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As a teenager, I was fascinated by Burns’s poetry. When I picked up a used “Collected Works”, I was dumbfounded to read his letters. His prose was clear, unadorned 19th century English. It was nothing like his poetry!

I felt cheated.

But not for long.

burnshead1After digesting the horror of realizing that Burns’s poetic language was not his everyday speech, I came to understand what he was up to. Burns was capturing something essential about a Scots country dialect, and finding the music within. More than that, he was using the dialect (how accurately, I have no idea) to express the burgeoning Liberal ideals of liberty, equality and fraternity. He wrote of the dignity and worth of country people.

And on that note, I give you a song of liberalism at its finest.

 

A Man’s a Man for A’ That
Robert Burns (1795)

Is there for honest Poverty
That hings his head, an’ a’ that;
The coward slave – we pass him by,
We dare be poor for a’ that!
For a’ that, an’ a’ that.
Our toils obscure an’ a’ that,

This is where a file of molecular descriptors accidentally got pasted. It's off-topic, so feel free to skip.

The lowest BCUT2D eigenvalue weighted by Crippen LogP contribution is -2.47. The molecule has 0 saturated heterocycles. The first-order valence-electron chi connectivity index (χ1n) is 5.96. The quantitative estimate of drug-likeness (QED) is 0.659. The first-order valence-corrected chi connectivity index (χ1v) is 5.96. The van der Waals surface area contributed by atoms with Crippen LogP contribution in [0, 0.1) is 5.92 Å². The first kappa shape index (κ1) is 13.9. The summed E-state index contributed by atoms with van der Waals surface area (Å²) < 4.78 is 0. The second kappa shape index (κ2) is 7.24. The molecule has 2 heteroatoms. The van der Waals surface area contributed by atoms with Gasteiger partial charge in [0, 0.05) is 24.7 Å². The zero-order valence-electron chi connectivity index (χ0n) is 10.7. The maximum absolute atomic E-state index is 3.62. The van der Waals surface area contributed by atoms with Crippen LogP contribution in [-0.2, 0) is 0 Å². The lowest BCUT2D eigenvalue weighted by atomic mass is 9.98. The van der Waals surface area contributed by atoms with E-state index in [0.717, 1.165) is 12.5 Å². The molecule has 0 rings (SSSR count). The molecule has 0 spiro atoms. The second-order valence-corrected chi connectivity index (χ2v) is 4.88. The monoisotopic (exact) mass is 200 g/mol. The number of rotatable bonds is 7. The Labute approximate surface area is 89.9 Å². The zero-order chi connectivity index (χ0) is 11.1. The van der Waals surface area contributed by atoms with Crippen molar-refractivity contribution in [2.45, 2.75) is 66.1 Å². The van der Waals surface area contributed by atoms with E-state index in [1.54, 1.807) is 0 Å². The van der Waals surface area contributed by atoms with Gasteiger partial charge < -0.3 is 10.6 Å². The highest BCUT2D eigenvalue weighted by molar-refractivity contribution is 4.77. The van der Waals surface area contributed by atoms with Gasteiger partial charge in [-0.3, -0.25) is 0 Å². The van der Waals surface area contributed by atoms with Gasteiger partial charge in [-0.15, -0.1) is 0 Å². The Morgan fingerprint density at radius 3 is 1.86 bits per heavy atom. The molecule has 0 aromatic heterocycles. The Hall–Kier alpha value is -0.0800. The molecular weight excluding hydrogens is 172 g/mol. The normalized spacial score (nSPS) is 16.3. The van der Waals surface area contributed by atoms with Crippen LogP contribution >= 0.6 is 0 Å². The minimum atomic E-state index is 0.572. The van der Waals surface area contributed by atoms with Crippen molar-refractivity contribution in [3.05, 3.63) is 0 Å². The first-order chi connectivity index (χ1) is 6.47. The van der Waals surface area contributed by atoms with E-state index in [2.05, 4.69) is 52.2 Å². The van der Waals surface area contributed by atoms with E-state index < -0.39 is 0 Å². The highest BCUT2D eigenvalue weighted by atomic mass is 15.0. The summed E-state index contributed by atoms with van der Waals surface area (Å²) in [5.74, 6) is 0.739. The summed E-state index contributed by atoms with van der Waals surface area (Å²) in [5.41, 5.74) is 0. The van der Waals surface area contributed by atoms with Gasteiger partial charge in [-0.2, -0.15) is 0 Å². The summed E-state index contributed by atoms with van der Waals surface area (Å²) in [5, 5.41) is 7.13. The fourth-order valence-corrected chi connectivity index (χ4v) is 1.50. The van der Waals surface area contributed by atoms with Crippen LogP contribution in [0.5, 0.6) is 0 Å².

The rank is but the guinea’s stamp,
The Man’s the gowd for a’ that.

What though on hamely fare we dine,
Wear hoddin grey, an’ a that;
Gie fools their silks, and knaves their wine;
A Man’s a Man for a’ that:
For a’ that, and a’ that,
Their tinsel show, an’ a’ that;
The honest man, tho’ e’er sae poor,
Is king o’ men for a’ that.

Ye see yon birkie ca’d a lord,
Wha struts, an’ stares, an’ a’ that,
Tho’ hundreds worship at his word,
He’s but a coof for a’ that.
For a’ that, an’ a’ that,
His ribband, star, an’ a’ that,
The man o’ independent mind,
He looks an’ laughs at a’ that.

A Prince can mak a belted knight,
A marquis, duke, an’ a’ that!
But an honest man’s aboon his might –
Guid faith, he mauna fa’ that!
For a’ that, an’ a’ that,
Their dignities, an’ a’ that,
The pith o’ Sense an’ pride o’ Worth
Are higher rank than a’ that.

Then let us pray that come it may,
As come it will for a’ that,
That Sense and Worth, o’er a’ the earth
Shall bear the gree an’ a’ that.
For a’ that, an’ a’ that,
It’s comin yet for a’ that,
That Man to Man the warld o’er
Shall brithers be for a’ that.

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